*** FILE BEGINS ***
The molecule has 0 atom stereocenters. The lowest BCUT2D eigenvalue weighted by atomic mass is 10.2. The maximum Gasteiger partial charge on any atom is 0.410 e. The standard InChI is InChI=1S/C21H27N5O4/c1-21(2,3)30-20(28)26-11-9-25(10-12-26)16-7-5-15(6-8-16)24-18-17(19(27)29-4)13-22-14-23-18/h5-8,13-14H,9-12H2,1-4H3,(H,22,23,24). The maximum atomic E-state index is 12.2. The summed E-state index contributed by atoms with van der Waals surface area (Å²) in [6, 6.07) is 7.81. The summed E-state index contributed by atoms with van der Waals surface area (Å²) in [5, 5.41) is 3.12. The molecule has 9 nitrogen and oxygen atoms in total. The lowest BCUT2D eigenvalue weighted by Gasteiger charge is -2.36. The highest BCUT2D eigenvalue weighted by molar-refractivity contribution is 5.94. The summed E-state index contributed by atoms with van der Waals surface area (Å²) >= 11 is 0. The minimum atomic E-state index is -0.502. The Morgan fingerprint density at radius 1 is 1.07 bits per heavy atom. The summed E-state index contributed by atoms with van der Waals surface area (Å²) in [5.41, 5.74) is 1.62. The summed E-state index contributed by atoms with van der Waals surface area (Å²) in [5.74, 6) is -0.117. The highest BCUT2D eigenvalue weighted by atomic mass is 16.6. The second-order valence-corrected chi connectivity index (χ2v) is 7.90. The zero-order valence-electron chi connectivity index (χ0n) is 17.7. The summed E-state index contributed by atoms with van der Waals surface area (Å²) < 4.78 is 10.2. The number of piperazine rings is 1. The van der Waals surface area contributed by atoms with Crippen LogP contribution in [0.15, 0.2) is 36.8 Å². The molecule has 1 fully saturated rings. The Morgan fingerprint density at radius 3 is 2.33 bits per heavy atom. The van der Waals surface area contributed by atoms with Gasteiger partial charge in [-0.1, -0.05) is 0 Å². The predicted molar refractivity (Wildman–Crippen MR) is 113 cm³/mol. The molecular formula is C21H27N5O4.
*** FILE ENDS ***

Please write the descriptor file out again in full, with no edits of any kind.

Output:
The molecule has 0 atom stereocenters. The lowest BCUT2D eigenvalue weighted by atomic mass is 10.2. The maximum Gasteiger partial charge on any atom is 0.410 e. The standard InChI is InChI=1S/C21H27N5O4/c1-21(2,3)30-20(28)26-11-9-25(10-12-26)16-7-5-15(6-8-16)24-18-17(19(27)29-4)13-22-14-23-18/h5-8,13-14H,9-12H2,1-4H3,(H,22,23,24). The maximum atomic E-state index is 12.2. The summed E-state index contributed by atoms with van der Waals surface area (Å²) in [6, 6.07) is 7.81. The summed E-state index contributed by atoms with van der Waals surface area (Å²) in [5, 5.41) is 3.12. The molecule has 9 nitrogen and oxygen atoms in total. The lowest BCUT2D eigenvalue weighted by Gasteiger charge is -2.36. The highest BCUT2D eigenvalue weighted by molar-refractivity contribution is 5.94. The summed E-state index contributed by atoms with van der Waals surface area (Å²) >= 11 is 0. The minimum atomic E-state index is -0.502. The Morgan fingerprint density at radius 1 is 1.07 bits per heavy atom. The summed E-state index contributed by atoms with van der Waals surface area (Å²) in [5.41, 5.74) is 1.62. The summed E-state index contributed by atoms with van der Waals surface area (Å²) in [5.74, 6) is -0.117. The highest BCUT2D eigenvalue weighted by atomic mass is 16.6. The second-order valence-corrected chi connectivity index (χ2v) is 7.90. The zero-order valence-electron chi connectivity index (χ0n) is 17.7. The summed E-state index contributed by atoms with van der Waals surface area (Å²) < 4.78 is 10.2. The number of piperazine rings is 1. The van der Waals surface area contributed by atoms with Crippen LogP contribution in [0.15, 0.2) is 36.8 Å². The molecule has 1 fully saturated rings. The Morgan fingerprint density at radius 3 is 2.33 bits per heavy atom. The van der Waals surface area contributed by atoms with Gasteiger partial charge in [-0.1, -0.05) is 0 Å². The predicted molar refractivity (Wildman–Crippen MR) is 113 cm³/mol. The molecular formula is C21H27N5O4.